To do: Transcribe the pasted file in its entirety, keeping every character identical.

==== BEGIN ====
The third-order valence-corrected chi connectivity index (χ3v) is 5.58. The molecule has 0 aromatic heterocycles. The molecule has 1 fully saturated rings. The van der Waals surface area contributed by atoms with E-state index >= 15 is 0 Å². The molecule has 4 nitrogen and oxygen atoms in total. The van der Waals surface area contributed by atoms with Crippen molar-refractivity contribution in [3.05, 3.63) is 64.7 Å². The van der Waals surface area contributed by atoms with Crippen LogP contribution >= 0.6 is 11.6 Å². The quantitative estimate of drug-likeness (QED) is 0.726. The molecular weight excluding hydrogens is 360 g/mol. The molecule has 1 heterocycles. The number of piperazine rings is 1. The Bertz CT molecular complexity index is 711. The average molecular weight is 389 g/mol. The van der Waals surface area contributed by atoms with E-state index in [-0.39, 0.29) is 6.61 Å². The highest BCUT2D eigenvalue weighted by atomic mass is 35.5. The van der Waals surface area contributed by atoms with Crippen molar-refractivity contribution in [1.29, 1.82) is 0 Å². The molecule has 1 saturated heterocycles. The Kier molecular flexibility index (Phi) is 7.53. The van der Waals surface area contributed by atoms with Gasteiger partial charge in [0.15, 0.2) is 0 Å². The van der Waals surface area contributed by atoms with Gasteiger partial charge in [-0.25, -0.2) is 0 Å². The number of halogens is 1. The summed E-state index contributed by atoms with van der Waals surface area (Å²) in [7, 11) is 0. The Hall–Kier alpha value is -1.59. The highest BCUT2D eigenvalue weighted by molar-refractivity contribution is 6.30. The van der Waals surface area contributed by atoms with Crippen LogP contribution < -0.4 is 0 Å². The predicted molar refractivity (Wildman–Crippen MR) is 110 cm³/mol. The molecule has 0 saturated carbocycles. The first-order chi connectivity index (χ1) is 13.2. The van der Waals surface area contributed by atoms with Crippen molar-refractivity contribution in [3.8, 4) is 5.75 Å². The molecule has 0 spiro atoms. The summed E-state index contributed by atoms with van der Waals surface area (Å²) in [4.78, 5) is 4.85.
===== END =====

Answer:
The third-order valence-corrected chi connectivity index (χ3v) is 5.58. The molecule has 0 aromatic heterocycles. The molecule has 1 fully saturated rings. The van der Waals surface area contributed by atoms with E-state index >= 15 is 0 Å². The molecule has 4 nitrogen and oxygen atoms in total. The van der Waals surface area contributed by atoms with Crippen molar-refractivity contribution in [3.05, 3.63) is 64.7 Å². The van der Waals surface area contributed by atoms with Crippen LogP contribution >= 0.6 is 11.6 Å². The quantitative estimate of drug-likeness (QED) is 0.726. The molecular weight excluding hydrogens is 360 g/mol. The molecule has 1 heterocycles. The number of piperazine rings is 1. The Bertz CT molecular complexity index is 711. The average molecular weight is 389 g/mol. The van der Waals surface area contributed by atoms with E-state index in [-0.39, 0.29) is 6.61 Å². The highest BCUT2D eigenvalue weighted by atomic mass is 35.5. The van der Waals surface area contributed by atoms with Crippen molar-refractivity contribution in [1.29, 1.82) is 0 Å². The molecule has 1 saturated heterocycles. The Kier molecular flexibility index (Phi) is 7.53. The van der Waals surface area contributed by atoms with Gasteiger partial charge in [0.15, 0.2) is 0 Å². The van der Waals surface area contributed by atoms with Gasteiger partial charge in [-0.25, -0.2) is 0 Å². The number of halogens is 1. The summed E-state index contributed by atoms with van der Waals surface area (Å²) in [7, 11) is 0. The Hall–Kier alpha value is -1.59. The highest BCUT2D eigenvalue weighted by molar-refractivity contribution is 6.30. The van der Waals surface area contributed by atoms with Crippen LogP contribution < -0.4 is 0 Å². The predicted molar refractivity (Wildman–Crippen MR) is 110 cm³/mol. The molecule has 0 saturated carbocycles. The first-order chi connectivity index (χ1) is 13.2. The van der Waals surface area contributed by atoms with Crippen molar-refractivity contribution in [3.8, 4) is 5.75 Å². The molecule has 0 spiro atoms. The summed E-state index contributed by atoms with van der Waals surface area (Å²) in [4.78, 5) is 4.85.